In 2008, the Green Bay Packers quarterback decided to call it a career after 17 seasons, saying he'd had a good run but that "all good things must come to an end."

"I know I can play, but I don't think I want to," he told reporters.

But within a month, he'd had a change of heart and said he wanted to come back.

Then he didn't.

Then he wanted back in.

The Packers, exasperated, finally offered Favre a contract just to agree to stay retired. He refused and was eventually traded to the New York Jets, where he played for a season, then retired.

Again.

Until he had a change of heart and came back to play for the Minnesota Vikings. An ankle injury ended that comeback.

As of this writing, at least, the future Hall of Famer is still retired.

Ebenezer Scrooge: After sleeping on it ...

When the world first met Ebenezer Scrooge in 1843, it was as a miserly skinflint whose tightwad ways made him a virtual ghost among the merrymaking men and women of Victorian London. He was uncaring to the concerns of others that he'd just as well see the poor die off to, as he would say, "decrease the surplus population."

But, after a series of spectral visits in which he is shown Christmases past and present and learns of the dismal fate awaiting him in death, author Charles Dickens has his Scrooge awake a new man, throwing money around as if it were candy and making as merry as he could for the rest of his days.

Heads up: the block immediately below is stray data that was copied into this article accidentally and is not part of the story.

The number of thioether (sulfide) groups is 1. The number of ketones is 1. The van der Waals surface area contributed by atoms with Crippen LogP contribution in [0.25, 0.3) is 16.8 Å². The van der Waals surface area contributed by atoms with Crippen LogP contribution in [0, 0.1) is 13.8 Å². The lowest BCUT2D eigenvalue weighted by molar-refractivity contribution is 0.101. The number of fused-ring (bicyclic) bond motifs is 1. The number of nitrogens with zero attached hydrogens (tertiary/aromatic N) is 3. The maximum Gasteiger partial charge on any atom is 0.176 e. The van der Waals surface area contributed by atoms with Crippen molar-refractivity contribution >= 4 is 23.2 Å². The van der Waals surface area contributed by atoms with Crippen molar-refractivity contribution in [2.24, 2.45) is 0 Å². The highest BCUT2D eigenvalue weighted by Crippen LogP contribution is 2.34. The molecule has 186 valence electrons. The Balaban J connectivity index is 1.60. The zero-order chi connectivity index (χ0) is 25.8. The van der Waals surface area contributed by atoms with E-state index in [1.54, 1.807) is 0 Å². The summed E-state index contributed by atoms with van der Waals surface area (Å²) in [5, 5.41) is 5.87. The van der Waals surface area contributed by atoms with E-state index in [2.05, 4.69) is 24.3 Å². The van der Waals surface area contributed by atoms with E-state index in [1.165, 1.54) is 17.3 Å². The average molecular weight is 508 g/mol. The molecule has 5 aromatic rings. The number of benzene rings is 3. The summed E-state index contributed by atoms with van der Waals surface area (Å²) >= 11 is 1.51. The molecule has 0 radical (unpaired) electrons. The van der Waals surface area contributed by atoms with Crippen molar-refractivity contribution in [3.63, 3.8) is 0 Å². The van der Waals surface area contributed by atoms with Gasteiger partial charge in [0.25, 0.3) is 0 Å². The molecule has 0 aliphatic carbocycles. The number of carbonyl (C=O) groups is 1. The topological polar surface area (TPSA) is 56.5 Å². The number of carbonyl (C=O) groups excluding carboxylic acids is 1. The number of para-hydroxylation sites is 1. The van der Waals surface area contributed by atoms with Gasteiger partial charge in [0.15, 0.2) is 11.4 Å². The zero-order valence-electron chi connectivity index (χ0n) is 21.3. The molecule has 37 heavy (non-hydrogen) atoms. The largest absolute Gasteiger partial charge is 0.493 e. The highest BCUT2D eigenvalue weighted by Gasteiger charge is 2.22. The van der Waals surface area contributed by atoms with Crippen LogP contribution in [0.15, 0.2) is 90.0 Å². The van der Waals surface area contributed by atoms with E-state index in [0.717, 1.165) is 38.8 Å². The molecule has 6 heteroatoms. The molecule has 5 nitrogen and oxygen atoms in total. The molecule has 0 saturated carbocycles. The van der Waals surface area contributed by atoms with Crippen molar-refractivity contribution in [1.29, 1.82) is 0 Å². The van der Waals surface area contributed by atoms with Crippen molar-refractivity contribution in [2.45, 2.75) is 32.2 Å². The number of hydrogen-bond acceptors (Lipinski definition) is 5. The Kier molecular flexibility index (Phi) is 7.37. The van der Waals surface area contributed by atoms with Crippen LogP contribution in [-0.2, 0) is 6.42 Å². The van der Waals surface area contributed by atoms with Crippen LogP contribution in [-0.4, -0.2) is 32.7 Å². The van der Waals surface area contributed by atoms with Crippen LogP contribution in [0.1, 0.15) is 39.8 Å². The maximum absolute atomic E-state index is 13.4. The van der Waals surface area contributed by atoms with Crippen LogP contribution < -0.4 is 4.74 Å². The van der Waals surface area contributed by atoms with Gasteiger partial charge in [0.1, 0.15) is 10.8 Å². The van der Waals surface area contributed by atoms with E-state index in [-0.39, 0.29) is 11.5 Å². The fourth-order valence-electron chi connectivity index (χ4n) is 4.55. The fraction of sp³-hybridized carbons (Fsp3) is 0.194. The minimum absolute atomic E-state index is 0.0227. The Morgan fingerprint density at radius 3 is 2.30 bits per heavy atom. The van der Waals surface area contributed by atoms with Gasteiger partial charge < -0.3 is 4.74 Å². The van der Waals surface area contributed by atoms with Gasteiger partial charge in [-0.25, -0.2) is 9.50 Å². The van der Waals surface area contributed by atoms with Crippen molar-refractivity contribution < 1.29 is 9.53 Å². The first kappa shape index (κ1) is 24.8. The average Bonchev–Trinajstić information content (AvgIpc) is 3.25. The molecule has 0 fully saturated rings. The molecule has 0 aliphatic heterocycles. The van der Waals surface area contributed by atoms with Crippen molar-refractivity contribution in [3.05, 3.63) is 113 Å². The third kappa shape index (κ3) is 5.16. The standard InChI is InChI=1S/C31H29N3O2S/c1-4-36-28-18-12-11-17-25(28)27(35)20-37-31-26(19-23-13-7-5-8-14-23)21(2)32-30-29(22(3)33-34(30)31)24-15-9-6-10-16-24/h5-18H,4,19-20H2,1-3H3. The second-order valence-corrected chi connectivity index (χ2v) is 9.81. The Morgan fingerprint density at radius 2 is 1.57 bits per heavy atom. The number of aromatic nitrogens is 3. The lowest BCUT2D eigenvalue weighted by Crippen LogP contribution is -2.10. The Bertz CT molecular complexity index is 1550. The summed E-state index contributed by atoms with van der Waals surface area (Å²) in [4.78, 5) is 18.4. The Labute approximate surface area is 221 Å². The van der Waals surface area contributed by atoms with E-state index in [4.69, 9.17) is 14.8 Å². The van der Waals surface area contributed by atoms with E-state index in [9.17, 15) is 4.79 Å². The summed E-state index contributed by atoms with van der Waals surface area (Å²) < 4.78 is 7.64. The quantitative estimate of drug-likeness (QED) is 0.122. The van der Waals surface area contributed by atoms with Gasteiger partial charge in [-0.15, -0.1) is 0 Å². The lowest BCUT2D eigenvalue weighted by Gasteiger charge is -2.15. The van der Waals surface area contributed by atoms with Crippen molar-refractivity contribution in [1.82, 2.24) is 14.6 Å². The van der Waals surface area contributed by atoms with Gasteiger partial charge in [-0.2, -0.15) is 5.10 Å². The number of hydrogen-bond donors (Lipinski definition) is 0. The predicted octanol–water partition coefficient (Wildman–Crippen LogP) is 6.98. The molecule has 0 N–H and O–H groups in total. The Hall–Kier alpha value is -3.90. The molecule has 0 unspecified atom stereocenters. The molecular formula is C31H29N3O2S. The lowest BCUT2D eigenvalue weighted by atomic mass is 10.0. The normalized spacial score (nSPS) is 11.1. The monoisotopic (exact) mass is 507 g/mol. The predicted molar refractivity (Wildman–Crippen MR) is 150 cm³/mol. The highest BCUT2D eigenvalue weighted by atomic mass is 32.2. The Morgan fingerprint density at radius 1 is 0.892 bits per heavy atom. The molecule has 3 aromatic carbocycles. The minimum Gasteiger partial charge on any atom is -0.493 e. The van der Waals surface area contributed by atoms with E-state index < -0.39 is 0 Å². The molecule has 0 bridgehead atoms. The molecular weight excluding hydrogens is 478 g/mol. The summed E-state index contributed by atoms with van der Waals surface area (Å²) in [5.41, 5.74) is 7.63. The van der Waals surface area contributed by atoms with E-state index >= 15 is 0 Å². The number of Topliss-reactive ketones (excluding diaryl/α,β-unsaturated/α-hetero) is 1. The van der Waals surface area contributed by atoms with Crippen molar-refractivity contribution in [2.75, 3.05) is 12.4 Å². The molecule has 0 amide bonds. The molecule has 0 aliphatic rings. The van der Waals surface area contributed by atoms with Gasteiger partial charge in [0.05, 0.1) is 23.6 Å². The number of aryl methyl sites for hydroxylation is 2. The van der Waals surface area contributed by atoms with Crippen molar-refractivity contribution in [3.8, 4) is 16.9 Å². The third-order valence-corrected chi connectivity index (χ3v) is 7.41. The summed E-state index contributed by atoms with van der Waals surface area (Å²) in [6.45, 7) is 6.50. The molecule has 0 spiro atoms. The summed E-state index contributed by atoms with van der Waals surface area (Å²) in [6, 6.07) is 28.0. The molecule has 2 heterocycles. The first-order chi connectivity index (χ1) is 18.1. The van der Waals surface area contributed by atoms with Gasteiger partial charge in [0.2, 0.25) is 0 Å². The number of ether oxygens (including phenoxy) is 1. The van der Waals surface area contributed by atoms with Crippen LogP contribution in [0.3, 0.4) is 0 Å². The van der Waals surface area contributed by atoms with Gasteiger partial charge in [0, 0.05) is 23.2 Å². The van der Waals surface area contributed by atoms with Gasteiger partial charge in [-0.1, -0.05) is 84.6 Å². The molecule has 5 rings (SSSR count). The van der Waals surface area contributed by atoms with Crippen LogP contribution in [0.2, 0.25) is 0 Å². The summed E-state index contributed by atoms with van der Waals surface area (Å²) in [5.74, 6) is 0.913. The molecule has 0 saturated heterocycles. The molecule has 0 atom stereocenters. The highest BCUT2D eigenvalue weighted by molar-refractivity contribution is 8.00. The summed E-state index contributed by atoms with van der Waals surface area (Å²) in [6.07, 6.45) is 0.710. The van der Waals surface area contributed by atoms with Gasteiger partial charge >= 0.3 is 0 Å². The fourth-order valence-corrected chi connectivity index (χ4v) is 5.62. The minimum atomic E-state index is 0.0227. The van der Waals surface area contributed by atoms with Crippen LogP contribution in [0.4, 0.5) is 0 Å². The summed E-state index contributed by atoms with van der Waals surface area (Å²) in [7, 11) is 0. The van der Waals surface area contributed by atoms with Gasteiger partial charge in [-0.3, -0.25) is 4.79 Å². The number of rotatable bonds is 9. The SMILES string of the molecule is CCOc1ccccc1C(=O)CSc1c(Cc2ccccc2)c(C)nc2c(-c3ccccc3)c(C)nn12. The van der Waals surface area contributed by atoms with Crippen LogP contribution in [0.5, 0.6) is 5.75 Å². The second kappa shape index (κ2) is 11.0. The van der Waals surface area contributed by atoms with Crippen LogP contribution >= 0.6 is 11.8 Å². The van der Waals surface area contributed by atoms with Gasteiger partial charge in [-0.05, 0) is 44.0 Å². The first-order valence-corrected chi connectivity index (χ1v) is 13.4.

"And it was always said of him," Dickens wrote in the last paragraph of his novel, "that he knew how to keep Christmas well, if any man alive possessed the knowledge."

The Apostle Paul: From scourge to saint

As the New Testament tells it, Saul of Tarsus was bad news for early Christians.

Acts of the Apostles describes him "breathing threats and murder against the disciples of the Lord."

But one day, as he traveled to arrest Christians in Damascus, Saul reported seeing lights and hearing the voice of Jesus Christ asking, "Saul, Saul, why do you persecute me?"

He took the name Paul and became the most significant evangelist of the early church.

It's from this biblical story that we get the phrase "Damascus road experience," describing a profound change of heart.

Scientists: Sorry, Pluto, you're off the team

Back in 1930, the scientists who thought about such things decided a newly discovered thing way out in the distant solar system was a planet, and decided to name it Pluto.

But little Pluto didn't even get through one of its 248-year trips around the sun before Earth's scientists changed their mind.

A mere 76 years after earthlings first spied the planet in the black of space, they changed their collective minds. Too small, the scientists said. Too erratic. We found something bigger farther out. Heck, Pluto's only twice as big as its moon!

It's certainly not the only time scientists have changed their minds. But it's one that's captured plenty of the public's imagination.

How many planets (or, certainly, ex-planets) have their own fan site?